Petroleum, the country’s main source of foreign exchange, was controlled by Abacha and his circle of cronies. At one point, he was responsible for the importation of a brand of oil that smelled highly toxic. Dwellers of congested cities groaned and held their breaths as the reek suffocated everyone. In a country awash with natural gas and oil, long queues emerged at gas stations that lasted for weeks. Motorists took to passing nights at the stations waiting for elusive fuel. An exorbitant black market flourished as a result of the artificially created scarcity. Abacha couldn’t be bothered by the muted complaints of the citizenry. Instead, he took to flying in call-girls without travel documents from Asia. He had also become a Viagra addict on account of his insatiable appetites.

When Abacha died mysteriously in 1998, he was rumored to have been indulging his favorite pastime even though his first wife had provided him with almost a dozen children. Abacha was the most unreal anomaly that could happen to any nation. The only suitable comparison to him is Mobutu Sese Seko of what used to be called Zaire. The two despots rather than manage their countries plundered them relentlessly. Zaire, now called the Democratic Republic of Congo (DRC), is yet to recover from the prolonged plunder orchestrated by the Mobutu regime. Mobutuism survives after the fall and eventual demise of Mobutu; it has become a way of life, a systemic form of nation-wide dissolution that has resulted in warlordism, chronic conflict and violence that are self-replicating. These kinds of violence and disintegration were also evident in parts of Nigeria.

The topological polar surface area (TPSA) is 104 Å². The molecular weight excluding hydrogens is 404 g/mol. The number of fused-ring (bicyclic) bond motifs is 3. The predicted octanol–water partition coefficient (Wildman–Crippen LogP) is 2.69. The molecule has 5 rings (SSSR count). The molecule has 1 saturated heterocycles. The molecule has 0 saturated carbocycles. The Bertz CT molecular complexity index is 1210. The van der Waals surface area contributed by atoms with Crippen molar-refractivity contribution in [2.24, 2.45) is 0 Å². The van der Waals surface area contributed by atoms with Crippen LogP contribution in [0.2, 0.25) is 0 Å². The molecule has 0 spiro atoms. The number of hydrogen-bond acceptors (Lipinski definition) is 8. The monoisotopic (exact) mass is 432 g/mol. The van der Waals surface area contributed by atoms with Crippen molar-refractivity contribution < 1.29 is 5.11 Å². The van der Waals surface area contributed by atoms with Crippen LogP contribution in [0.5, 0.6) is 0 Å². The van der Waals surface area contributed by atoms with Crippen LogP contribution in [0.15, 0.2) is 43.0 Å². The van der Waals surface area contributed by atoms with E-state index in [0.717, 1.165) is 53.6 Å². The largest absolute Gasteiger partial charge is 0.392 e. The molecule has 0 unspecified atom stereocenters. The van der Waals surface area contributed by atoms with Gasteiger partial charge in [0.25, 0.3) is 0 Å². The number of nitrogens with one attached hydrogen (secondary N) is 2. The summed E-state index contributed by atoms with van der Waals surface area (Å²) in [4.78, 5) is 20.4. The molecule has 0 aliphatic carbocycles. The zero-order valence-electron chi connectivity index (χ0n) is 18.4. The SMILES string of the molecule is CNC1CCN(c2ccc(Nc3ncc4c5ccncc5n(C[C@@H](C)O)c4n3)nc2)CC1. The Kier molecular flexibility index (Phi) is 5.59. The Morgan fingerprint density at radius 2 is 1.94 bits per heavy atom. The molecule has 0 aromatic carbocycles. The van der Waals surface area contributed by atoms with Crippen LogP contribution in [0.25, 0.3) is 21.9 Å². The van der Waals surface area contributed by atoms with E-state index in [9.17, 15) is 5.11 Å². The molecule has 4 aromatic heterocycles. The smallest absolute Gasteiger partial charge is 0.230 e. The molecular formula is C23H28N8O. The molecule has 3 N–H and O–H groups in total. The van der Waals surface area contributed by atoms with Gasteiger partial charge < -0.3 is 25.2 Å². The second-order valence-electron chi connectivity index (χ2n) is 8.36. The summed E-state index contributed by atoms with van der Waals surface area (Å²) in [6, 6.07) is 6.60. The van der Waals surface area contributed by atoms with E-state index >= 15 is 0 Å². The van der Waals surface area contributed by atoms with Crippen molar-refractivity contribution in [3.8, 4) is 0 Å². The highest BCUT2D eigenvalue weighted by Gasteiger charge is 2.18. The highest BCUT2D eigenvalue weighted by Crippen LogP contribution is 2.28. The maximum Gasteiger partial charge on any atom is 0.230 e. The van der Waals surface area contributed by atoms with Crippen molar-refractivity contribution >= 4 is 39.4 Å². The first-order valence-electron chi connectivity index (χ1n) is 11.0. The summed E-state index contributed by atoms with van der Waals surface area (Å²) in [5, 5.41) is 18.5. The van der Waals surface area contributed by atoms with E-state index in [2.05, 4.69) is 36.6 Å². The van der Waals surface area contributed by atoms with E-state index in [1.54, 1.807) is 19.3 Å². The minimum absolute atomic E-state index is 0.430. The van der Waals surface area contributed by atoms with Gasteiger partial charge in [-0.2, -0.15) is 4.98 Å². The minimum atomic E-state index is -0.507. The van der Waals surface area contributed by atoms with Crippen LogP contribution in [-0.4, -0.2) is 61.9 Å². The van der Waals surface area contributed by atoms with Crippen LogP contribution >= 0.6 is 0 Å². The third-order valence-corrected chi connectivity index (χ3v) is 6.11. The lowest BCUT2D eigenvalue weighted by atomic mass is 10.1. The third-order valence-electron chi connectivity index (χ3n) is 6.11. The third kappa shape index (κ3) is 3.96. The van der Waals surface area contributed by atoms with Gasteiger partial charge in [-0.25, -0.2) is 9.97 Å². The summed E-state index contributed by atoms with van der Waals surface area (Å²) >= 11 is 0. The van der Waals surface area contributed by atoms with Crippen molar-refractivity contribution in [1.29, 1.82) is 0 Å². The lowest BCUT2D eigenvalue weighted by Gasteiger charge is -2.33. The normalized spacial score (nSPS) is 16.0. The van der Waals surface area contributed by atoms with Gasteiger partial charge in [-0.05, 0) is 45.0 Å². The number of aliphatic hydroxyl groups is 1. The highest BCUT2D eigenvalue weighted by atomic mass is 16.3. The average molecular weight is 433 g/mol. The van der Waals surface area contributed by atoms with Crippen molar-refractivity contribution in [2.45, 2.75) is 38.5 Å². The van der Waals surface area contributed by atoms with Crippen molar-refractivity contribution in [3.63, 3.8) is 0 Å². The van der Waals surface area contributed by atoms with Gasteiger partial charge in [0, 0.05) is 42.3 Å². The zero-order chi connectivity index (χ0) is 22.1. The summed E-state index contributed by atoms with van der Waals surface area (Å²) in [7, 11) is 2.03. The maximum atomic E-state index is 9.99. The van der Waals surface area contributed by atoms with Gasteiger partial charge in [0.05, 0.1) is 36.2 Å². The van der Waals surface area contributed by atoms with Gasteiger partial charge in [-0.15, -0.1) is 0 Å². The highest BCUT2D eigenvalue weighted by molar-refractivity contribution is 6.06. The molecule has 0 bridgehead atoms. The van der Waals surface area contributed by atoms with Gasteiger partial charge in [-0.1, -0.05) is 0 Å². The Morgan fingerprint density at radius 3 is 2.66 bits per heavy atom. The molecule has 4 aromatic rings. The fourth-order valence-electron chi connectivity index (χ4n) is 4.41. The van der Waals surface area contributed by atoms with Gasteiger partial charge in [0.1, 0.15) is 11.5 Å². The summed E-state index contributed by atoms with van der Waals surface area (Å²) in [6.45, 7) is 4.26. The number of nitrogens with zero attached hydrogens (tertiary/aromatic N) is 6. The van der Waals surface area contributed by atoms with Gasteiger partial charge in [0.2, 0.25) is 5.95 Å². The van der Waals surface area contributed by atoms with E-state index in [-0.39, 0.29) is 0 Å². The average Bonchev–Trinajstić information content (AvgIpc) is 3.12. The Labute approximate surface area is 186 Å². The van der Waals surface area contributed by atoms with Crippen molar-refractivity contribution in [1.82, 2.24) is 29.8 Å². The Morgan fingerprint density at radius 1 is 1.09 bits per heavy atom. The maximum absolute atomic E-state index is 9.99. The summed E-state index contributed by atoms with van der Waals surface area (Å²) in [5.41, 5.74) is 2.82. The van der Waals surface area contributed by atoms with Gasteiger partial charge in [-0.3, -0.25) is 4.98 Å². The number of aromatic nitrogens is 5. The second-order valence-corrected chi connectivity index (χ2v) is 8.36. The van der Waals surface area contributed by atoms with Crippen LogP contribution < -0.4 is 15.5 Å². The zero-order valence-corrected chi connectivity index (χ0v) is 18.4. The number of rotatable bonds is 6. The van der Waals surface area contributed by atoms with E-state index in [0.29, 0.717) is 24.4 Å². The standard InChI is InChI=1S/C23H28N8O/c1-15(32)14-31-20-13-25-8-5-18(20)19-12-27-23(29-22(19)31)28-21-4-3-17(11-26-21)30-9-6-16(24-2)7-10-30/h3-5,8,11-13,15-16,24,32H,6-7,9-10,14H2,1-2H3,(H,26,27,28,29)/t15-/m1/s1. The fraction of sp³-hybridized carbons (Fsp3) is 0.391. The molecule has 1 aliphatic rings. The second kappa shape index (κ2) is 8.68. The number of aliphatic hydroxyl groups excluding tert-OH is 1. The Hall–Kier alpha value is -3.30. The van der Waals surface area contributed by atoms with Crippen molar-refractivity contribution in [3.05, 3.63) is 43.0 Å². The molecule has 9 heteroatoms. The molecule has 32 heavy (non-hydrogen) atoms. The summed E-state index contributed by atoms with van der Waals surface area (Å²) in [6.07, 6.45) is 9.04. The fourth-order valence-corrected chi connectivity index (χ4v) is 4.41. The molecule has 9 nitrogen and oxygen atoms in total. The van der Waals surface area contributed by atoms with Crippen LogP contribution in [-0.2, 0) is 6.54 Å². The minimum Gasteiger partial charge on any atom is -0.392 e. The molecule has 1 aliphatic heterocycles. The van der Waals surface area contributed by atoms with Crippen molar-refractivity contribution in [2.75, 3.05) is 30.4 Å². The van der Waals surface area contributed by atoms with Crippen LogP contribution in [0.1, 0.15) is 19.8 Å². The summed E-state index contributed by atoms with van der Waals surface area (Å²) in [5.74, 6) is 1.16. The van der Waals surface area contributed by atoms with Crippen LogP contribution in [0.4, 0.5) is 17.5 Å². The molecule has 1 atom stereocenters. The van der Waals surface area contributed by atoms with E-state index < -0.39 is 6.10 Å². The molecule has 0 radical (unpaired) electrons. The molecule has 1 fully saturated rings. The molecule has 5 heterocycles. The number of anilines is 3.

It was within this scenario of sociopolitical malaise that Saro-Wiwa launched his project of ethnic self-determination. Abacha reduced the country to a pariah nation when he hanged Saro-Wiwa and the eight others. Nigeria was immediately suspended from the Commonwealth of Nations. The country lost friends, goodwill and considerable standing among the comity of nations and its people suffered immeasurably as a result of this precipitous fall in status. A state that exhibited such a fragrant disregard for human life, democracy and human decency just couldn’t be taken seriously and the only figures to counter this unenviable reputation were its artists of global stature.